Can Trump Win by Losing?
He's kept his opponents distracted and off balance. Now for good policy.
There’s no question the Ninth Circuit Court’s ruling Thursday night upholding the stay against Donald Trump’s lawful order on travel was entirely political and had nothing to do with Rule of Law. But Donald Trump didn’t help his own legal case — either by promising a Muslim ban on the campaign trail (which the three-judge panel almost surely took into consideration) or by taunting the judiciary over the issue. That’s not to say he was wrong on the merits of his criticism, but judges are human too and reacted accordingly.
Furthermore, as David French writes, “Critically, the Trump administration issued a significant executive order (and then defended it in court) without laying any real factual foundation for its finding. Next, the administration enforced the order in a haphazard and unnecessarily cruel manner, initially including even green-card holders in its scope. By slamming the door (at least temporarily) in their faces, it created a crisis atmosphere that not only ramped up the political stakes, it told the court that the administration didn’t exactly know how to interpret its own order. This invites judicial meddling.”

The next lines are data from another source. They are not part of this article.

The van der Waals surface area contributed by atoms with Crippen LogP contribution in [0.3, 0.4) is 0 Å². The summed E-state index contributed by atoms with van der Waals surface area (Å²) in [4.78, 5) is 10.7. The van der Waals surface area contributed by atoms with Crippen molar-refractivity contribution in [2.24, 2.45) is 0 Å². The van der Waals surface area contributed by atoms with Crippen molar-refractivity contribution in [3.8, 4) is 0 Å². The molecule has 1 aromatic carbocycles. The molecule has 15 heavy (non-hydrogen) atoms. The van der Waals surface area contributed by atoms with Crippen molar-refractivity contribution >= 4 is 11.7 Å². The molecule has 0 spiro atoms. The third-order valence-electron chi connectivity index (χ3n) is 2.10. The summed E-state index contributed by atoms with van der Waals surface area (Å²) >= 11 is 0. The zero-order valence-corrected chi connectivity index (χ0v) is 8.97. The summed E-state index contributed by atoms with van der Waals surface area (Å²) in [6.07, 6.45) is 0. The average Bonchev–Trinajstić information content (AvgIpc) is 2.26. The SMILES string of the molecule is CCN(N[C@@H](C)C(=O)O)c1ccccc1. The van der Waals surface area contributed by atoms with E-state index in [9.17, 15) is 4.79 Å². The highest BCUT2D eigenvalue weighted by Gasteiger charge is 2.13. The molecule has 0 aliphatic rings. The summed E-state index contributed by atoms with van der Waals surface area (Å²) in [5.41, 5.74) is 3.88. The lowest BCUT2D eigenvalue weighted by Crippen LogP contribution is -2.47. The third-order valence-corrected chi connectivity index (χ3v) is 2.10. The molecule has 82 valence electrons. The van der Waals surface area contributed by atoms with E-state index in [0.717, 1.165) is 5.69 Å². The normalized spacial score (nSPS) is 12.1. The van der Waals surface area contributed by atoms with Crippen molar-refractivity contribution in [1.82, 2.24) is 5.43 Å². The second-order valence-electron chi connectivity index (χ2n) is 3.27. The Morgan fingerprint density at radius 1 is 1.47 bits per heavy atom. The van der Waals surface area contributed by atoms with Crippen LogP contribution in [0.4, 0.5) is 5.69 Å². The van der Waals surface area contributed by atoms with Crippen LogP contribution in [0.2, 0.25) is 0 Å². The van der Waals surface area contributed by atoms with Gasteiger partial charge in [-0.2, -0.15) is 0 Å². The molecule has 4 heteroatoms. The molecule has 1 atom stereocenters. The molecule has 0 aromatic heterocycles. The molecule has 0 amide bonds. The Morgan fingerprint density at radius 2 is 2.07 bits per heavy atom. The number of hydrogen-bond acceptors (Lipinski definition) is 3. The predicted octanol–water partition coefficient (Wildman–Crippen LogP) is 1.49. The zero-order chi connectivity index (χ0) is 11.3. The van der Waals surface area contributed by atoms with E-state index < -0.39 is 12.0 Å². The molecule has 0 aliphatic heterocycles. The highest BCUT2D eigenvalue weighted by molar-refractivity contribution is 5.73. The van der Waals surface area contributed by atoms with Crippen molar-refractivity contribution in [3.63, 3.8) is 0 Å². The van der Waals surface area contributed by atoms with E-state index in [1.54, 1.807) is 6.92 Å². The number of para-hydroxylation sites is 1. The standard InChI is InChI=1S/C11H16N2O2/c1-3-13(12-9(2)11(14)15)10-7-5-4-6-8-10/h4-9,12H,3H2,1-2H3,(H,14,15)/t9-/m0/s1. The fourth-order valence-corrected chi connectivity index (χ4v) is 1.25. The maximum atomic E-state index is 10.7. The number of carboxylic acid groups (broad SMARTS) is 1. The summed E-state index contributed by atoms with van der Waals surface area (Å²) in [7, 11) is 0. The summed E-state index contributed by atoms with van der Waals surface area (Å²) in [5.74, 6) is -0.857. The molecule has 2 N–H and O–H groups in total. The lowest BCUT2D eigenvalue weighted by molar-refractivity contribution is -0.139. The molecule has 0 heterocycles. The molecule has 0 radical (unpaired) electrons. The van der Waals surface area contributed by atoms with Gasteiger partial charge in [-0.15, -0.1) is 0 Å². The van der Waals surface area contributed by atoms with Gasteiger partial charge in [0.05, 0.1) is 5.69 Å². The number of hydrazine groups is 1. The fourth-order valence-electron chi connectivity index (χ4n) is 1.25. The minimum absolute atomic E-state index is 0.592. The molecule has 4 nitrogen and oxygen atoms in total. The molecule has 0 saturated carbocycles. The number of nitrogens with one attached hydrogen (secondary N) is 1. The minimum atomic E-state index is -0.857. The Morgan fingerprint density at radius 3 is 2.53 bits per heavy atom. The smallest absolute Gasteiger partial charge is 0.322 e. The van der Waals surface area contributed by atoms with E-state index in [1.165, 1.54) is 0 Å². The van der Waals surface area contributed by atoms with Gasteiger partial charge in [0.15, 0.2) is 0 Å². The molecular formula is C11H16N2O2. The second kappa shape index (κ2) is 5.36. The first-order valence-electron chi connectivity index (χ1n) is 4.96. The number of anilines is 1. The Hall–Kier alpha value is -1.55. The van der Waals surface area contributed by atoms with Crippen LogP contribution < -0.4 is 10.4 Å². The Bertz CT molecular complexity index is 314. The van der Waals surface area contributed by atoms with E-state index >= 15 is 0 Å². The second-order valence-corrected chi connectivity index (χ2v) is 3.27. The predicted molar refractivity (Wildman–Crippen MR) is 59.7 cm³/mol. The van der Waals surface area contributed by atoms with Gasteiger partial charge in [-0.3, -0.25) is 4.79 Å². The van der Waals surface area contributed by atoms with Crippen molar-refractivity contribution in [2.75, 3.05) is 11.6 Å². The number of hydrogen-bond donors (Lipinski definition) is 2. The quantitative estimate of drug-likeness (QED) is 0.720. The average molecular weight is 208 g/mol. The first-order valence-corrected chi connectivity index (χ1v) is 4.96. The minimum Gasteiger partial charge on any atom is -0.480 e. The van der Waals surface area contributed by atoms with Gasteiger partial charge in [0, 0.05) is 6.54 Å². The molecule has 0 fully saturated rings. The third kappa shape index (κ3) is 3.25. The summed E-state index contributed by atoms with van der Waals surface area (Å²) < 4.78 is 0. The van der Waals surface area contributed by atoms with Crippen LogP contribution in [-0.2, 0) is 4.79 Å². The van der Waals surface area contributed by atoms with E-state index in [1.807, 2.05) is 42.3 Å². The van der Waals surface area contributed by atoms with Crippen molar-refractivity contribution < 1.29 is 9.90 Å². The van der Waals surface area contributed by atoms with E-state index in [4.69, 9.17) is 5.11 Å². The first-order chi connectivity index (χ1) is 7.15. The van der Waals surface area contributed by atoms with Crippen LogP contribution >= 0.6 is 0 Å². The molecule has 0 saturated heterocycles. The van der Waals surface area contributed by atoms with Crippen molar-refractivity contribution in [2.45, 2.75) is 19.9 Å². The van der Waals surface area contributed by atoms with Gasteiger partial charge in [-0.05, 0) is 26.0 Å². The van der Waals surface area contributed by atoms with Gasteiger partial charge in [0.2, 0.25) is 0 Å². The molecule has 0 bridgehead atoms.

The judicial meddling was absolutely egregious. The court essentially opposed Trump’s order because the judges don’t like it, and in the process they usurped presidential authority on matters of national security. They used possible harm to individuals to make a ruling about an entire class of people, which makes a hash out of the Supreme Court’s doctrine on legal standing.
Trump could have executed this better, and the courts absolutely got it wrong. But it’s important to realize that this was also strategically calculated to play out in one of two ways: Either Trump got his way with the order (he didn’t), or his base is (rightly) fired up about an activist judiciary just in time for Supreme Court confirmation hearings. Trump wins either way. And along the way, Trump successfully diverted media attention to a very temporary travel moratorium — i.e., not the most critical issue. (Unfortunately, he diverted his own attention from tax or health care reform to do that.) The charitable view is that this is an example of one of Trump’s deal-making trademarks, “managed chaos,” in which he keeps his opponents off balance, distracted and unaware of the right hook that is, ultimately, going to win the match. Let’s hope he takes a step back, crafts a better vetting order, and does just that.